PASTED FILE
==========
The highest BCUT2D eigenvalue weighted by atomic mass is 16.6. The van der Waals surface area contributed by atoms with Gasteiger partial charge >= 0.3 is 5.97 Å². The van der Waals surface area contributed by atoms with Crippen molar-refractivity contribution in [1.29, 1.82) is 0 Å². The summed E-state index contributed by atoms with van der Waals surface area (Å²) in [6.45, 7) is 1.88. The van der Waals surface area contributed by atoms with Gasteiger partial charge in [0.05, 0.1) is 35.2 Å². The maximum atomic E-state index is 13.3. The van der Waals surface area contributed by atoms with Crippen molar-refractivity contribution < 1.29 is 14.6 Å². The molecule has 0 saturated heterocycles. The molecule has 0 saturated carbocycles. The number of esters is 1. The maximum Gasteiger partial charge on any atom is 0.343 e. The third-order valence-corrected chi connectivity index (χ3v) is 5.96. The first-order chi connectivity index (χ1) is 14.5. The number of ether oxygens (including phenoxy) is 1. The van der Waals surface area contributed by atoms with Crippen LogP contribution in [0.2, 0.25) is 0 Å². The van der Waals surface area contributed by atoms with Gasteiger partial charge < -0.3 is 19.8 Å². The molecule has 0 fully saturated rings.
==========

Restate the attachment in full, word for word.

The highest BCUT2D eigenvalue weighted by atomic mass is 16.6. The van der Waals surface area contributed by atoms with Gasteiger partial charge >= 0.3 is 5.97 Å². The van der Waals surface area contributed by atoms with Crippen molar-refractivity contribution in [1.29, 1.82) is 0 Å². The summed E-state index contributed by atoms with van der Waals surface area (Å²) in [6.45, 7) is 1.88. The van der Waals surface area contributed by atoms with Gasteiger partial charge in [0.05, 0.1) is 35.2 Å². The maximum atomic E-state index is 13.3. The van der Waals surface area contributed by atoms with Crippen molar-refractivity contribution < 1.29 is 14.6 Å². The molecule has 0 saturated heterocycles. The molecule has 0 saturated carbocycles. The number of esters is 1. The maximum Gasteiger partial charge on any atom is 0.343 e. The third-order valence-corrected chi connectivity index (χ3v) is 5.96. The first-order chi connectivity index (χ1) is 14.5. The number of ether oxygens (including phenoxy) is 1. The van der Waals surface area contributed by atoms with Crippen LogP contribution in [0.2, 0.25) is 0 Å². The van der Waals surface area contributed by atoms with Gasteiger partial charge < -0.3 is 19.8 Å². The molecule has 0 fully saturated rings.